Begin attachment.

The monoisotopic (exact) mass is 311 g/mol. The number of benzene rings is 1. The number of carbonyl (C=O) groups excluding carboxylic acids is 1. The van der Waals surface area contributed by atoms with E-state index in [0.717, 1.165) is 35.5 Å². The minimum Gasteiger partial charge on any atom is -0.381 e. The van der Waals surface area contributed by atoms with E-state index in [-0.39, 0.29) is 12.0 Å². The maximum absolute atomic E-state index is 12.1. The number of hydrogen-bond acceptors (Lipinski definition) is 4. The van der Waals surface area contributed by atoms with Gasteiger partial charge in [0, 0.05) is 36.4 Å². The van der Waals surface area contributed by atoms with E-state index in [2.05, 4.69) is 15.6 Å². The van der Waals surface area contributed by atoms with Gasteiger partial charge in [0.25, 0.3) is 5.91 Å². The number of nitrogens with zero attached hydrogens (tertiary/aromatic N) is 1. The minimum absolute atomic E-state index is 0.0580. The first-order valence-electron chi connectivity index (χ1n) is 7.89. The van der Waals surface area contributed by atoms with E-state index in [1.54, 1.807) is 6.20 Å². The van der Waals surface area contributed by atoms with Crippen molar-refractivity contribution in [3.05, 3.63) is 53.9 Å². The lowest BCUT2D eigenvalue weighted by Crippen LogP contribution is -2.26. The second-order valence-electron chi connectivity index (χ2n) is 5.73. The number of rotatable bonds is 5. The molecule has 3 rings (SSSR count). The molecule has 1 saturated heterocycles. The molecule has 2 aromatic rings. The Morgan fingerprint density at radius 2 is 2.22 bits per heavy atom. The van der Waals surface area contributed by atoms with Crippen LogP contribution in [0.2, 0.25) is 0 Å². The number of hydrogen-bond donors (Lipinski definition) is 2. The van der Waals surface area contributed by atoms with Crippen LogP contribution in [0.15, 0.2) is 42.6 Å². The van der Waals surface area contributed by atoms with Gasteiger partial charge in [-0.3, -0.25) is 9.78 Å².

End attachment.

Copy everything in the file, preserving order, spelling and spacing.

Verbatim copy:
The monoisotopic (exact) mass is 311 g/mol. The number of benzene rings is 1. The number of carbonyl (C=O) groups excluding carboxylic acids is 1. The van der Waals surface area contributed by atoms with E-state index in [0.717, 1.165) is 35.5 Å². The minimum Gasteiger partial charge on any atom is -0.381 e. The van der Waals surface area contributed by atoms with E-state index in [-0.39, 0.29) is 12.0 Å². The maximum absolute atomic E-state index is 12.1. The number of hydrogen-bond acceptors (Lipinski definition) is 4. The van der Waals surface area contributed by atoms with Gasteiger partial charge in [0, 0.05) is 36.4 Å². The van der Waals surface area contributed by atoms with E-state index in [2.05, 4.69) is 15.6 Å². The van der Waals surface area contributed by atoms with Gasteiger partial charge in [0.25, 0.3) is 5.91 Å². The number of nitrogens with zero attached hydrogens (tertiary/aromatic N) is 1. The minimum absolute atomic E-state index is 0.0580. The first-order valence-electron chi connectivity index (χ1n) is 7.89. The van der Waals surface area contributed by atoms with E-state index in [1.54, 1.807) is 6.20 Å². The van der Waals surface area contributed by atoms with Crippen molar-refractivity contribution in [3.05, 3.63) is 53.9 Å². The lowest BCUT2D eigenvalue weighted by Crippen LogP contribution is -2.26. The second-order valence-electron chi connectivity index (χ2n) is 5.73. The number of rotatable bonds is 5. The molecule has 3 rings (SSSR count). The molecule has 1 saturated heterocycles. The molecule has 2 aromatic rings. The Morgan fingerprint density at radius 2 is 2.22 bits per heavy atom. The van der Waals surface area contributed by atoms with Crippen LogP contribution in [0.2, 0.25) is 0 Å². The number of hydrogen-bond donors (Lipinski definition) is 2. The van der Waals surface area contributed by atoms with Crippen LogP contribution in [0.15, 0.2) is 42.6 Å². The van der Waals surface area contributed by atoms with Gasteiger partial charge in [-0.3, -0.25) is 9.78 Å².